Ghosts are like walking scraps of such unwanted history. Pressing themselves into the world of the living, they intrude into the silence of the older generations. Unignorable and unavoidable, they force us, for better or for worse, to face our past. They demand that things long broken be fixed, or maybe just that they seen, recognized, and accepted as true.

In my books, this forced unearthing of buried conflict or pain can often come at a price for the innocent members of the present generation. It can be uncomfortable, even damaging, to be made fully aware of the truth. The age-mellowed grandfather or kindly mother may have - in other, younger, circumstances - been less than gentle, and worse than ruthless. The deeds performed, in war, in poverty, the sadnesses lived through, may indeed have been be better left alone. But - in my books - ghosts have no choice about telling the truth; they are nothing but the truth. They are the past crystallized, the very essence of never having moved on. Regardless of the consequences they cannot help but drag everything out into the light. Sentient echoes of the hidden past they will continue to sidle and creep and badger and wail, until the living are forced to turn and look and - for better or for worse - recognize them for what they are.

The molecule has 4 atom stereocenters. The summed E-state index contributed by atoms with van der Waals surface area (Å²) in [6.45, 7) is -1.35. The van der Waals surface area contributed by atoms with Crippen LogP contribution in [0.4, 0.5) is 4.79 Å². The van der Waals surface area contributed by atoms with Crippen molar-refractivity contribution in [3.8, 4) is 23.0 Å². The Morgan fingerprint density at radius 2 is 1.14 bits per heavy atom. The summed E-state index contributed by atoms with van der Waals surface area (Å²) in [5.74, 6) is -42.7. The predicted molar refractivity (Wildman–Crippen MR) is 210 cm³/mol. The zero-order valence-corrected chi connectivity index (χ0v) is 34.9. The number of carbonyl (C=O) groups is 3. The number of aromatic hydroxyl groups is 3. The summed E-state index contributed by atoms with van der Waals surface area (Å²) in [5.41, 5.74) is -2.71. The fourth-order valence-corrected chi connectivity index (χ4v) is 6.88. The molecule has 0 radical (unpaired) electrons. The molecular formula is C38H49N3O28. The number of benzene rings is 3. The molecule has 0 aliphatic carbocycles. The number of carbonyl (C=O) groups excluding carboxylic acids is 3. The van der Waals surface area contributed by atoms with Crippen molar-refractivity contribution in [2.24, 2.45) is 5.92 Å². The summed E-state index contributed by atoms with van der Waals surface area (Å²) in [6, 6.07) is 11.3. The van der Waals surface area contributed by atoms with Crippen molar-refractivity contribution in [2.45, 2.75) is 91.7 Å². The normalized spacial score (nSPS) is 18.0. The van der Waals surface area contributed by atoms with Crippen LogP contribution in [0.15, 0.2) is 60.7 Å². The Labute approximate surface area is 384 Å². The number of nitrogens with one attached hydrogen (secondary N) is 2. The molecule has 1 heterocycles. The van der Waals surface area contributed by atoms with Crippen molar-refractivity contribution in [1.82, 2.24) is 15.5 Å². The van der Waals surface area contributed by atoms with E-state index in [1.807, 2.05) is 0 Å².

Author Bio:
Celine Kiernan is the author of the award winning and critically acclaimed The Moorehawke Trilogy, a dark, complex trilogy of fantasy YA books set in an alternative renaissance Europe. The three books of The Moorehawke Trilogy are The Poison Throne, The Crowded Shadows and The Rebel Prince. First published in Celine’s native Ireland in 2008, the trilogy has since been published in 15 different territories, and as of this typing has been translated to 10 different languages. In 2009 the first book of the Moorehawke Trilogy, The Poison Throne, won The Readers’ Association of Ireland Award for best book, it was included in the White Raven Collection and short listed for the 2009 Irish Book Awards in two categories (best newcomer and best children’s book snr catagory). In 2010 it was long-listed for an Australian Silver Inky Award.

Celine’s forth book, Taken Away (aka Into The Grey) – a YA ghost story set in 1970′s Ireland – is the winner of the 2012 CBI Book of the Year (formerly The Bisto award) and the CBI Children’s Choice Award. It is the first book to have won both categories.

Celine lives in rural Ireland with her husband and two teenage children. Her next novel Resonance - A supernatural/sc-fi which her publishers are calling ‘metaphysical gothic’ – is set in 1890′s Ireland and is due for publication in 2013.


Find Celine Kiernan:
Site:  The Writing of Celine Kiernan
Blog:  All Things Moorehawke and Otherwise
Twitter:  @Celine_Kiernan



14 comments: